whatever you do, don’t let them take your faith.

kathyescobar faith shifts, healing 58 Comments

i believe religion and faith are two different things

almost exactly 7 years ago i lost my job as a pastor on a mega-church staff. it was one of the craziest, weirdest, surreal, dysfunctional experiences of my life and there are some days where i still shake my head and wonder “did that really happen?” but oh, it sure did.  it was ugly & messy and i am so thankful for time & healing & faithful friends & a good-God-who-never-gives-up-on-the-brokenhearted.

that’s what i was 7 years ago–brokenhearted. i had given my life & my family & my heart & blood-and-sweat-and-tears to that place and in a flash i was on the outs. their world carried on like nothing had ever happened and i was left crawling on the floor in a big heap of anger & shame & grief. two months afterward, we started the refuge (yeah, not the smartest idea but one of the biggest blessings of my life; thank you, God, that you can use our war wounds for good). goodness gracious, we were nuts!

but it is what it is; now 7 years later, i can look back and acknowledge that it was all a beautiful part of the story.

one of the most painful losses during that season is that my experience rocked my faith, shaked it to its core. it was like the scales had fallen off my eyes and i began to see all of the craziness of what i had been taught about God & the systems that are built in his name. i began to see the realities of believing-just-because-everyone-else-was-nodding-their-head-thinking-it-was-right-because-a-pastor-said-it-was. i admitted that everything i seemed to believe about God had become hooked into the church systems i had been part of.  i started to wonder what was real from God and what was just fabricated by my experiences. what if i was wrong and rebellious & unwilling to submit to what was right?  what if i was just being prideful by refusing to play by the same rules anymore?

so much felt shaky, uncertain, unreliable. i’d try and read the Bible and have to quickly put it down because everything sounded so ugly & mean. i’d listen to the words to songs and find my hair bristling.  if i heard someone say “God says..or the Bible says…” i could feel my blood pressure rise.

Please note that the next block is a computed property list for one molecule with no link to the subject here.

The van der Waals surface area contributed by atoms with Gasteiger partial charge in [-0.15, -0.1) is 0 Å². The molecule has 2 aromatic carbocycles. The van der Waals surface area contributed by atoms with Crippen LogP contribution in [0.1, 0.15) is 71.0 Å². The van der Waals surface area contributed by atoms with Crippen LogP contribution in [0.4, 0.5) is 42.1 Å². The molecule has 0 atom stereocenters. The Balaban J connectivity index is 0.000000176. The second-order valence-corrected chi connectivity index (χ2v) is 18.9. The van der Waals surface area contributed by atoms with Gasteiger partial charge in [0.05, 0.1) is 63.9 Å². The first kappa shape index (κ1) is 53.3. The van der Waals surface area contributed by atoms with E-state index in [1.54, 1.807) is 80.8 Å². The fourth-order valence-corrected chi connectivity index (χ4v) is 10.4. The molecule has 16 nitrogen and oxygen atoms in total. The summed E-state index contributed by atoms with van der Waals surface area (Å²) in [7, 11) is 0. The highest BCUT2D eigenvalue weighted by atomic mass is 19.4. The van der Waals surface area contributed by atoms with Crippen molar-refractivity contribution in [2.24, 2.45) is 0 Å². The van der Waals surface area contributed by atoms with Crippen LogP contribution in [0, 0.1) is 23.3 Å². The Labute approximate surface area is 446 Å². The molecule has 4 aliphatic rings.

i can’t say some of those things don’t bother me now, still, after all these years, but something tilted a while back where i came to this important conclusion that changed everything– they (as in the people who hurt me, the system, the “church”) have no more power over me and i will not let them take my faith.

of course, none of our former church systems (or even the individuals who hurt us) are actively trying to ruin our faith. the truth is, most of them don’t think twice about what happens to us after we leave. we’re losing sleep & tossing & turning & agonizing & weeping & yelling &  thinking about them all the time and for the most part my guess is they don’t once look back to wonder how we’re doing.

yeah, the problem isn’t that they try to take our faith from us.

the problem is that if we’re not careful, we’ll give it to them along with all the rest.  

we’ll unconsciously let all the wounds “the church” inflicted–the confusion, doubt, disillusionment, ugliness, and all the you-name-it’s–take one of the most important parts of our souls: our faith.

it’s just so hard not to.  everything becomes all tangled up together and it’s hard to separate what’s God and what’s people.

i think one of the greatest gifts of a painful church experience or even a slow & far less dramatic disillusionment can be an opportunity to really re-examine our faith, to unravel what needs to be unraveled, to question things that needed to be questioned, to strip away the unnecessaries to find the core.

in the end, that is the hard and beautiful work of shifting to a more meaningful and free relationship with God.

it’s worth the time & the blood & the sweat & the tears.

and it’s also why i get sad when so many people end up giving “the church” their faith and walk away because they think that’s the only choice. it can feel like the only option, but that’s because it feels like we can’t separate our faith from the systems we were part of.  it is true, they are so intertwined.

but there’s something i keep learning in the last 7 years that i wouldn’t trade for anything:  as we heal, the power the church system had over us begins to dissolve & slip away & weaken, and if we hang on & hold on & refuse to give it away to those who don’t deserve it anyway, the beautiful remains of our faith re-appear.

sure, our faith is battered & war-torn but that is part of what makes it sweet & strong & true & real & free.

i know so many of you are in different stages on this and are hurt & questioning & deconstructing & finding your way. some of you haven’t had a traumatic church experience but more of a slow drain of passion and connectedness. regardless of how you got there, it’s hard to navigate how to move forward.  there’s no formula or shortcut to escape the pain and hard work ahead, but oh, how i hope that in the midst of your journey toward healing & change & freedom that you don’t let them take your faith.

you might not think there’s much left, but in the end, a little goes a long way.

yes, it sure does.

happy anniversary to me. i’ve come a long way & have a long way still to go, but i am so glad i didn’t give them my faith along with everything else.

please, whatever you do, don’t let them take your faith.